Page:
In the Gospel for the Sunday of Zaccheus we are told that the in the city of Jericho lived Zaccheus, the chief tax collector and a rich man. I remind you that tax collectors were people who collected tribute for the benefit of the Roman government (the Jews at that time were an enslaved people, and under Roman rule), and they even kept part of that money for themselves. For that reason, they had a very bad reputation among the people and their leaders, the Pharisees. Even associating with them, and especially with the chief tax collector, was perceived as undignified and impure. On the other hand, the tax collectors could always report on others to the rulers and do all sorts of meanness. Therefore Zaccheus was looked upon with hatred, fear, but at the same time with a certain respect.
And so this Zaccheus was, as it says in the Gospel, small in stature. He couldn’t see Jesus because of the crowd that had come to meet Him, and so he climbed a tree. If we were to transport ourselves to that time, we could imagine how the surrounding people, especially children, would have reacted. It would be the same as if in our days some respectable personage, known to everyone as a boss, were to suddenly climb a tree. Probably some twisted their fingers at their temples, others sniggered, yet others laughed—but Zaccheus at that time was in such a state of blessed obsession that his desire to see Jesus made everything contradictory to this insignificant. At that moment he was not thinking at all about what impression he was making on people, or on Jesus Himself. If we look hard at ourselves, we will discover that we don’t have that kind of desire to meet God; for us it is always accompanied by various reservations. When a person bears the podvig of foolishness for Christ; or, not considering himself a fool-for-Christ in the least but out of love for God commits foolish acts, he is then in the rank of Zaccheus. When calculations and comparisons begin, such as, “Will it be convenient, will it be decent, and what will people say about me?” it means that we have not reached the measure of Zaccheus.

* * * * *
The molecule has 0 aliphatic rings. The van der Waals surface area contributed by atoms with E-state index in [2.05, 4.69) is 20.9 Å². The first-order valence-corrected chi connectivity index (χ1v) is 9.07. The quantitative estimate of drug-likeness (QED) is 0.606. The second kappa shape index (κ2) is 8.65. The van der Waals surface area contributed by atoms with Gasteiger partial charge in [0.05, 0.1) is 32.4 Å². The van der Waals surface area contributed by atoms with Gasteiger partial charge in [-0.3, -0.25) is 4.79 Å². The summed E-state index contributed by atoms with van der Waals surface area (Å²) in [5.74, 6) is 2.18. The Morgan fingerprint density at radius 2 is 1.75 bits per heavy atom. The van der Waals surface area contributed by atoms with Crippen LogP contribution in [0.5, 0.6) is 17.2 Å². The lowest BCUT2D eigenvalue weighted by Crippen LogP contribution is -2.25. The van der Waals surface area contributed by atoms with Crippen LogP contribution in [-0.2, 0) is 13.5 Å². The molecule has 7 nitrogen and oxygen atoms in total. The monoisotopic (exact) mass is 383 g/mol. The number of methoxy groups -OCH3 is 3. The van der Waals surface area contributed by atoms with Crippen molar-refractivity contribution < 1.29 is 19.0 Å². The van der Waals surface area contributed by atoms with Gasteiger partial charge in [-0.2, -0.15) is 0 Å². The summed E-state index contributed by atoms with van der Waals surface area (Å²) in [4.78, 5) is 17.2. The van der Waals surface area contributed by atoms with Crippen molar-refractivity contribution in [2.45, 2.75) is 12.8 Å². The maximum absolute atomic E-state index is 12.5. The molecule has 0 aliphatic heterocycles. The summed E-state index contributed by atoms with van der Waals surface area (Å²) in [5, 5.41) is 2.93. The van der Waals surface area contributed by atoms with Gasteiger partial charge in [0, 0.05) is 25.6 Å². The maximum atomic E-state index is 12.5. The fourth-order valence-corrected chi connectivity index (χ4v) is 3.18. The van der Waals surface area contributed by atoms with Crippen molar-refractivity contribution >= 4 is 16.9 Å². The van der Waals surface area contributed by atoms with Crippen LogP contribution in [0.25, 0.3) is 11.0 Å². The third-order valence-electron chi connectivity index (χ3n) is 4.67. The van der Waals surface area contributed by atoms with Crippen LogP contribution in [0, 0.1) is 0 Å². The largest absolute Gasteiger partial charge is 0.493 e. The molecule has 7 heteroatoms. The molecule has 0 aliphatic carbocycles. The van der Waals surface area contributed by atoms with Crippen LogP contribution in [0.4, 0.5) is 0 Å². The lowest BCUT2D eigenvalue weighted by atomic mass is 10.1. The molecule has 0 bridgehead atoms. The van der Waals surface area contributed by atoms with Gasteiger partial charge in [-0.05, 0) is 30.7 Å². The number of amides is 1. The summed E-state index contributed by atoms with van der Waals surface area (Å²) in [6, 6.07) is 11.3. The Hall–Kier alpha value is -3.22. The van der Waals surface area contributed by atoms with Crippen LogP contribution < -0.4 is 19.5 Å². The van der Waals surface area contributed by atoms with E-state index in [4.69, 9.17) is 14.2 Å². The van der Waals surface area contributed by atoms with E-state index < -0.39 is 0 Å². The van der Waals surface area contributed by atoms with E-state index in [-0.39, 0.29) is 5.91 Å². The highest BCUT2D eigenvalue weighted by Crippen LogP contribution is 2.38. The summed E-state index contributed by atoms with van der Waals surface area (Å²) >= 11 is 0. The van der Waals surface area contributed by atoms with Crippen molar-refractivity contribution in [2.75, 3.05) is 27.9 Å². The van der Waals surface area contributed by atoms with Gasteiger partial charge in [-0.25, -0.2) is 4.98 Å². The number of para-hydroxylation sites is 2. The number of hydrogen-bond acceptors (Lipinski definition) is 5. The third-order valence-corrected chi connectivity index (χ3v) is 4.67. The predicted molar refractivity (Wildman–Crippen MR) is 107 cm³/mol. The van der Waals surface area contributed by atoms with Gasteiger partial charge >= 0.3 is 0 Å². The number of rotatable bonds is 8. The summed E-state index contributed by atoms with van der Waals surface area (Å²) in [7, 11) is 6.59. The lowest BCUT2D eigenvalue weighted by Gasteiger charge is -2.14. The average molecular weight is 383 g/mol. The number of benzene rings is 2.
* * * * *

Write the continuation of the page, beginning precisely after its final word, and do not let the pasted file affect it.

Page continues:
And when the Lord saw Zaccheus, He said, To day I must abide at thy house (Lk. 19:5)—and Zaccheus received Him with joy. The Pharisees—and not only the Pharisees—murmured against the Lord and said that He had come to the house of a sinful man.
But Zaccheus’s repentance continued to deepen. He said, Behold, Lord, the half of my goods I give to the poor; and if I have taken any thing from any man by false accusation, I restore him fourfold (Lk. 19:8). This is about us, about our own choice: Should we amass everything for ourselves, or give it to the poor. For this we don’t necessarily have to be rich in the monetary sense. Everyone can apply this to himself and think about the measure to which he gives everything he can give, and to what degree he has latched himself onto what he has. Let’s pay attention to this: Acts of repentance were coming only from Zaccheus, but his grace-filled transformation was so powerful that the Lord said, This day is salvation come to this house (Lk. 19:9). That is, salvation came to the entire house Church, as we might put it today, which was saved through the Lord’s spending time in it. And the Lord concludes with the words, For the Son of man is come to seek and to save that which was lost (Lk. 19:10). This, if we can use the expression, is a model for our mutual relations with God. Here it is sufficiently clear what comes precisely from the Lord, and how much depends on the person, how readily he responds to this, To day I must abide at thy house. But before this was Zaccheus’s self-sacrificing resolve to see the Lord. In spiritual life, we often place boundaries around ourselves, and this is what makes us different from the saints, who through their resolve won true membership in the Body of Christ. And Zaccheus at first showed his “steep” resolve and responded to the Lord’s words. Then after his actions came grace, and further he acted on his own. Look at how much depends on each person!